The human heart pumps an average of 5 liters of blood per minute through the body, totaling more than 150 million liters of blood over a lifetime. Disruptions in blood circulation, such as heart failure, have severe health consequences. Mechanical devices are used to support blood circulation. Part 1 of the thesis examines the effects of the Impella® and introduces the concept of co-pulsatile mechanical support, which maintains blood flow in collaboration with the heart. Experiments show that co-pulsatile support can make a positive contribution to the heart, even in critical situations. Part 2 discusses the development and valorization of medical devices. The V+ model is introduced to consider all aspects of development and reimbursement. Protecting intellectual property, such as patents, is addressed in chapters 9 and 10. The concept of co-pulsatile support has multiple patents. In summary, the thesis investigates blood circulation support, introduces co-pulsatile mechanical support, discusses development models, and emphasizes the importance of intellectual property for medical innovations.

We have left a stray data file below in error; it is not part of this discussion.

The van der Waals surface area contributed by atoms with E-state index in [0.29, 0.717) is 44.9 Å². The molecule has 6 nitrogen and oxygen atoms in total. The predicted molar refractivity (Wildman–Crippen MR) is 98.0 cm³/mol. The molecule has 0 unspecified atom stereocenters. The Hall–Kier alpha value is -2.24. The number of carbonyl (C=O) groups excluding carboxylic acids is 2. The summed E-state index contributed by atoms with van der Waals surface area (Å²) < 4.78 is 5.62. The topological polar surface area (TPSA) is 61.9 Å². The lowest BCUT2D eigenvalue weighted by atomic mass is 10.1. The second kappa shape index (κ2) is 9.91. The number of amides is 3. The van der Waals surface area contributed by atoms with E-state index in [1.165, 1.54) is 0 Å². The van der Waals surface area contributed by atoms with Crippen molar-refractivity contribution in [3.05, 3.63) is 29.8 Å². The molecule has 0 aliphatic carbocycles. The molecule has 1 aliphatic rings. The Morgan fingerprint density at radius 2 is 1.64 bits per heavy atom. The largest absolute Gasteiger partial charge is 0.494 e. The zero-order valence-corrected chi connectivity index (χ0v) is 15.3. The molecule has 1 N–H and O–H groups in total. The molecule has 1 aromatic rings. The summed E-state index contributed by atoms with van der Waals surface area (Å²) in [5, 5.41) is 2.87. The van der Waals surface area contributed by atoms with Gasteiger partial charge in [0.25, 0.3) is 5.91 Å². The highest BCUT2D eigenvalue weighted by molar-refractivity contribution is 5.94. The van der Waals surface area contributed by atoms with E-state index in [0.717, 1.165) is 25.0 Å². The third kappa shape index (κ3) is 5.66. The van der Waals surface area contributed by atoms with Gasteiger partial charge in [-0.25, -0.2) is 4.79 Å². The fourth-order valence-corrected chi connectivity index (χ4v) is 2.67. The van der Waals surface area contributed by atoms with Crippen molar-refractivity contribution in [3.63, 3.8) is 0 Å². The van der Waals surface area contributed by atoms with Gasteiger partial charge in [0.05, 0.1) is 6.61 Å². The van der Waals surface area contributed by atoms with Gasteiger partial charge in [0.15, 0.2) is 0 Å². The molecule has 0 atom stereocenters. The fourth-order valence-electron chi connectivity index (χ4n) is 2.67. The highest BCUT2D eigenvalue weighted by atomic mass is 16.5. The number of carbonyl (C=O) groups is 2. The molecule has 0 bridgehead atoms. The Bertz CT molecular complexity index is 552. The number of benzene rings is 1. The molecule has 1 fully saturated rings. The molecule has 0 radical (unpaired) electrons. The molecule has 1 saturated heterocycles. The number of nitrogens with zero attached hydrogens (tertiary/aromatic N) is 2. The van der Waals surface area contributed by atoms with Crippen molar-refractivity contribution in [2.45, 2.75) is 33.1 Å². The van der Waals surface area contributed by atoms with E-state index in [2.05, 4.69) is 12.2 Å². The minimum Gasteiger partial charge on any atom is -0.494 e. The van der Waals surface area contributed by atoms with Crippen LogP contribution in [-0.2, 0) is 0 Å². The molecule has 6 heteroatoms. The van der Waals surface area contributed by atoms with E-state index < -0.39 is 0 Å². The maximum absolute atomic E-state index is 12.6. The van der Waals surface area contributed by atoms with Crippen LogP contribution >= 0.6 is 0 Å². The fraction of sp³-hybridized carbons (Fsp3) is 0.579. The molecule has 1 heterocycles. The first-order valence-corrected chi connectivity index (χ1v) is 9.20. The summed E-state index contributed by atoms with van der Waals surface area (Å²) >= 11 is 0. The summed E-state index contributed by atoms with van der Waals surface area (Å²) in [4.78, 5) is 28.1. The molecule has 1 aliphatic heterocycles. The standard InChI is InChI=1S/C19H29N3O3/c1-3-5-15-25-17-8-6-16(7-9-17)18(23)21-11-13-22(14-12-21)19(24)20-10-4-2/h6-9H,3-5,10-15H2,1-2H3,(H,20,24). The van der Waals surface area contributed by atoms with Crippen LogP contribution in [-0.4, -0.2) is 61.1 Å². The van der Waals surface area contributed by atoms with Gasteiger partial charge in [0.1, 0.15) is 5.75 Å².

Daniël (born in 1988) obtained his medical degree from Radboudumc in 2015, where he immediately started working as a medical resident in cardiothoracic surgery. He combined his clinical work with his doctoral research. During the course of his research, he founded the spin-off company CardiacBooster BV, where he currently serves as the Chief Scientific Officer.